The novel is on hiatus while I work on my homework for the playwrights’ studio. Conveniently, it also means that I can wait for my new mentor to finish reading my novel before my red pen can start to massacre the thing. Time to reflect, time to percolate

I have found it more difficult than I thought to switch between the two. In my mind I had thought of it like I would be an artist working on another canvas whilst waiting for the paint to dry on another. But of course an artist working this way is probably working on an exhibition, a series of paintings that relate to each other. Is it because of this laboured metaphor that I have been searching for similarities between my pieces?

Last year, when I was looking for a model for Mae I read the autobiography of Nancy Wake.  Nancy’s life and the way that she wrote about it influenced how I wrote Mae’s chapters; I think I decided to write her chapters in first person because of reading that autobiography.  I loved Nancy’s straight forward language, the way she describes the amazing things she did during WW2 so humbly, her independence at a time when I imagined women were meek. Nancy certainly was not, and neither is Mae.

I began re-reading the autobiography again this week, as a way to keep the novel in my mind as I work on something else. It struck me that Mary, a character in my play, also had similarities to the venerated Ms. Wake, when I read this:

I resolved there and then that if I ever had the chance I would do anything, however big or small, stupid or dangerous, to try and make things more difficult for their rotten party.

Nancy Wake, The Autobiography of the Woman the Gestapo Called The White Mouse, Pan Macmillian, Sydney, 1997, pg 4

Mary, a Maori “radical” lives in the country. New Zealand is in the midst of a civil “war” (probably more like “Civil unrest”. We here in Aotearoa tend to be a little understated). Mary’s protest? Not plotting to bomb Parliament or kill anyone for Maori sovereignty. Mary plants trees, reclaiming her land millimetre by millimetre. In the world she inhabits just being would be a form of protest – her existence a thumb at the nose to the state. Which is probably less a distopian fantasy and more a bleak reality to Maori at times.

The homework is to strip the story back to a scene outline and to think about the hero’s journey. In doing this I’ve had to ask myself what is the story that I’m trying to tell? Why do I need to tell it now?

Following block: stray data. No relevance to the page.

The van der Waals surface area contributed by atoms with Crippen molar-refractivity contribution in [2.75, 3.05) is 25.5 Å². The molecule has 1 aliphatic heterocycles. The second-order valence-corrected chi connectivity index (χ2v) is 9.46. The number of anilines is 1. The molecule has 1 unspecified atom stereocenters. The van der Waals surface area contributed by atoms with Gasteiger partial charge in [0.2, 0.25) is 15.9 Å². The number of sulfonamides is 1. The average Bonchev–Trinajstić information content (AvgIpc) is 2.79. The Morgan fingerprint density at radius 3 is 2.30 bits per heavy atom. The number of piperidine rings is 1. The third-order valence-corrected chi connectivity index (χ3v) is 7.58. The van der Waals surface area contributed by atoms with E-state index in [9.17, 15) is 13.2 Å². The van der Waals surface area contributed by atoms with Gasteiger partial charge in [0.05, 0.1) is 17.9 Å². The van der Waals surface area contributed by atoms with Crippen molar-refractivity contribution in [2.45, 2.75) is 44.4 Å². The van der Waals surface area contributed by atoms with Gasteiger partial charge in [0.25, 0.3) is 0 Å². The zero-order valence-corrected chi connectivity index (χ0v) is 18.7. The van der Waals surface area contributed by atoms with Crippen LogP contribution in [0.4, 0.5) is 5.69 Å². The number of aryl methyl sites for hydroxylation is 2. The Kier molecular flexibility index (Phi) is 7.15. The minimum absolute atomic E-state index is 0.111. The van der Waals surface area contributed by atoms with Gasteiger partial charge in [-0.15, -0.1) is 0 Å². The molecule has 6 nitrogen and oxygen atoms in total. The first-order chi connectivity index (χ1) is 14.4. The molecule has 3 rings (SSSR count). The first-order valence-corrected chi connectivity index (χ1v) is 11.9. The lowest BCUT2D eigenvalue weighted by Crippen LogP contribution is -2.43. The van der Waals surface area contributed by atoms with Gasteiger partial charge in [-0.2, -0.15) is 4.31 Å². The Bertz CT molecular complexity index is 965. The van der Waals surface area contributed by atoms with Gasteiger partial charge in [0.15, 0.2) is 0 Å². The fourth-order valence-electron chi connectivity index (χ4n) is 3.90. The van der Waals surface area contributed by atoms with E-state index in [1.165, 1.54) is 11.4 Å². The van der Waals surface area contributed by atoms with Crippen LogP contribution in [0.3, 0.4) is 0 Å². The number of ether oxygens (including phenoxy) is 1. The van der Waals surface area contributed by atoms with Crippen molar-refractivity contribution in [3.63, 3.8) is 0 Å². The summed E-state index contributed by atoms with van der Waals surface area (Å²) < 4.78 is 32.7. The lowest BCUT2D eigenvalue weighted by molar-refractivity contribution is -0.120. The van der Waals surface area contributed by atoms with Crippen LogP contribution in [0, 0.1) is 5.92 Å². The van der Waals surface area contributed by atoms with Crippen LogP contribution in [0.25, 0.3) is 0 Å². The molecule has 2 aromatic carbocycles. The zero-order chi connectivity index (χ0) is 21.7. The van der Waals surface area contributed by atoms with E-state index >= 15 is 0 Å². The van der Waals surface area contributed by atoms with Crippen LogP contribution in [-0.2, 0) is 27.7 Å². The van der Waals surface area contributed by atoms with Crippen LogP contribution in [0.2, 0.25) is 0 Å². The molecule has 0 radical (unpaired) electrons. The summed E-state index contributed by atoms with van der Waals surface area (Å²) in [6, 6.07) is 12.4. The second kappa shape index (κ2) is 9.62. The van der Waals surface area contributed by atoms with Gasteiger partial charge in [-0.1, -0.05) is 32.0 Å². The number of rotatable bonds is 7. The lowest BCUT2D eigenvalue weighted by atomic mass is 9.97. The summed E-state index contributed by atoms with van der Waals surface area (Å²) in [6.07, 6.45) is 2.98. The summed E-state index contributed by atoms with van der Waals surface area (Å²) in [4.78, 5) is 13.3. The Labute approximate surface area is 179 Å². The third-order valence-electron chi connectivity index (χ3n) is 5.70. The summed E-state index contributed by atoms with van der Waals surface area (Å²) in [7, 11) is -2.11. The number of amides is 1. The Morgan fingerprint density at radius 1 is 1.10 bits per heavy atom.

The idea first came to me during the season of  I Ain’t Nothing But… The character of Zeke walked into my head with little more than his name and cowboy boots ( which sounds like the start of a porn – what I mean is that I didn’t have a story for him yet). But I was trying to finish the first draft of my novel so it had to sit in the back of my mind.

Then early last year, I wrote the first 10 or so pages in a frenzy and took it along to a writing group. I showed it to Hone and he said “I don’t know where you’re going with this.” to which I replied, “Neither do I.” Again, the novel stepped in and those pages were filed away.

Then the raids at Ruatoki happened. Of course I was shocked as many people were, but there was a little part of me that kicked myself for not completing the play before it become tainted with the “political”. It was not until I submitted an extract for Burn this CD that I realised that the reason why I had begun to write it in the first place was “political”.  That I wanted to talk about land and who has the right to stand here, and the suspicion that is created if we don’t talk about it.

I had thought that Zeke was my hero (he’s a cowboy, they’re always heroes right?) but now I think it is really Mary. There is tension between them naturally as mother and son, but there is also tension in how they view their roles in life. Mary assumed that Zeke would carry on her work, Zeke wanted to be free of the responsibility of his history – he wanted to make a life for himself. This has separated them before my play starts, now I just have to figure a way to bring them together.

Their relationship is similar to that of Mae and January. January changed her name to be free of the past, to create a new life for herself. Mae sees the value of home and the past.

So if I strip everything away, the settings, the gimmicks, the MacGuffins, the characters – what am I really writing about?





Just another canvas in the series…

1 Comment

Filed under Kiwiana Charlatan, Playwrights' studio, The Graphologist's Apprentice

One response to “Wakeful

  1. Bill Nelson

    I just took a copy of Poets and Writers out of the Wellington City Library and had my curiosity gently stoked when I found a little flowery piece of paper with web address handwritten on the back.
    Very clever and I can only wonder what target audience you were aiming for? Publishers? Poor struggling poets? Well you’ve certainly diverted the attention of one of those for a few minutes.
    Good luck with the novel and future marketing campaigns.

    Bill Nelson

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